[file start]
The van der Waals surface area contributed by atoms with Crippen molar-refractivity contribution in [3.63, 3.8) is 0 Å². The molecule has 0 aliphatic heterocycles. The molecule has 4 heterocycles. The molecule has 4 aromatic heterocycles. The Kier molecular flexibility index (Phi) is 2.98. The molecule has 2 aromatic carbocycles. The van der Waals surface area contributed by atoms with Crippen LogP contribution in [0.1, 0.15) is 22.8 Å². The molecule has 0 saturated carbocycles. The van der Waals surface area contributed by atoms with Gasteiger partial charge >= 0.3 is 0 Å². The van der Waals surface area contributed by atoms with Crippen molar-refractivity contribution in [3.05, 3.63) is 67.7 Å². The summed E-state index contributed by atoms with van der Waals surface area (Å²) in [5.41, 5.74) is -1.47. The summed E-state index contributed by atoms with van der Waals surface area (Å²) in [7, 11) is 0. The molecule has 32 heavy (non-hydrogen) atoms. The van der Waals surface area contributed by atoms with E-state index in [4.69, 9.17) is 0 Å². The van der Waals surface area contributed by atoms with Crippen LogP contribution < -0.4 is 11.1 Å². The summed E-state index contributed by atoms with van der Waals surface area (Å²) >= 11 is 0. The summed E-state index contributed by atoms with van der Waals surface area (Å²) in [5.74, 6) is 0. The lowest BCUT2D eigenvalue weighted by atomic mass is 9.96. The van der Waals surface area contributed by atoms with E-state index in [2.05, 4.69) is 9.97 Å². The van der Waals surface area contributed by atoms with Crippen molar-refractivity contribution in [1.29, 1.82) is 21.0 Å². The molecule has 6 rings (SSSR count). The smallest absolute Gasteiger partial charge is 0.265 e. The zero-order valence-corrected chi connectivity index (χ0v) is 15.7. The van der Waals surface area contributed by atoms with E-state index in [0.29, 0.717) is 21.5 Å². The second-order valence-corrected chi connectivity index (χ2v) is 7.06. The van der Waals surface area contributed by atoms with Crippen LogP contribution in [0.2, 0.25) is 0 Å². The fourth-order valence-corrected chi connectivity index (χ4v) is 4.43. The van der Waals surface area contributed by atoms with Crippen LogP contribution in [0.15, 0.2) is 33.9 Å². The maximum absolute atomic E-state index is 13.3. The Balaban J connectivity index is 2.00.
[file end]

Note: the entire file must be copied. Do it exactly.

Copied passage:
The van der Waals surface area contributed by atoms with Crippen molar-refractivity contribution in [3.63, 3.8) is 0 Å². The molecule has 0 aliphatic heterocycles. The molecule has 4 heterocycles. The molecule has 4 aromatic heterocycles. The Kier molecular flexibility index (Phi) is 2.98. The molecule has 2 aromatic carbocycles. The van der Waals surface area contributed by atoms with Crippen LogP contribution in [0.1, 0.15) is 22.8 Å². The molecule has 0 saturated carbocycles. The van der Waals surface area contributed by atoms with Gasteiger partial charge >= 0.3 is 0 Å². The van der Waals surface area contributed by atoms with Crippen molar-refractivity contribution in [3.05, 3.63) is 67.7 Å². The summed E-state index contributed by atoms with van der Waals surface area (Å²) in [5.41, 5.74) is -1.47. The summed E-state index contributed by atoms with van der Waals surface area (Å²) in [7, 11) is 0. The molecule has 32 heavy (non-hydrogen) atoms. The van der Waals surface area contributed by atoms with E-state index in [4.69, 9.17) is 0 Å². The van der Waals surface area contributed by atoms with Crippen LogP contribution < -0.4 is 11.1 Å². The summed E-state index contributed by atoms with van der Waals surface area (Å²) >= 11 is 0. The summed E-state index contributed by atoms with van der Waals surface area (Å²) in [5.74, 6) is 0. The lowest BCUT2D eigenvalue weighted by atomic mass is 9.96. The van der Waals surface area contributed by atoms with E-state index in [2.05, 4.69) is 9.97 Å². The van der Waals surface area contributed by atoms with Crippen molar-refractivity contribution in [1.29, 1.82) is 21.0 Å². The molecule has 6 rings (SSSR count). The smallest absolute Gasteiger partial charge is 0.265 e. The zero-order valence-corrected chi connectivity index (χ0v) is 15.7. The van der Waals surface area contributed by atoms with E-state index in [0.29, 0.717) is 21.5 Å². The second-order valence-corrected chi connectivity index (χ2v) is 7.06. The van der Waals surface area contributed by atoms with Crippen LogP contribution in [0.2, 0.25) is 0 Å². The fourth-order valence-corrected chi connectivity index (χ4v) is 4.43. The van der Waals surface area contributed by atoms with Crippen LogP contribution in [0.15, 0.2) is 33.9 Å². The maximum absolute atomic E-state index is 13.3. The Balaban J connectivity index is 2.00.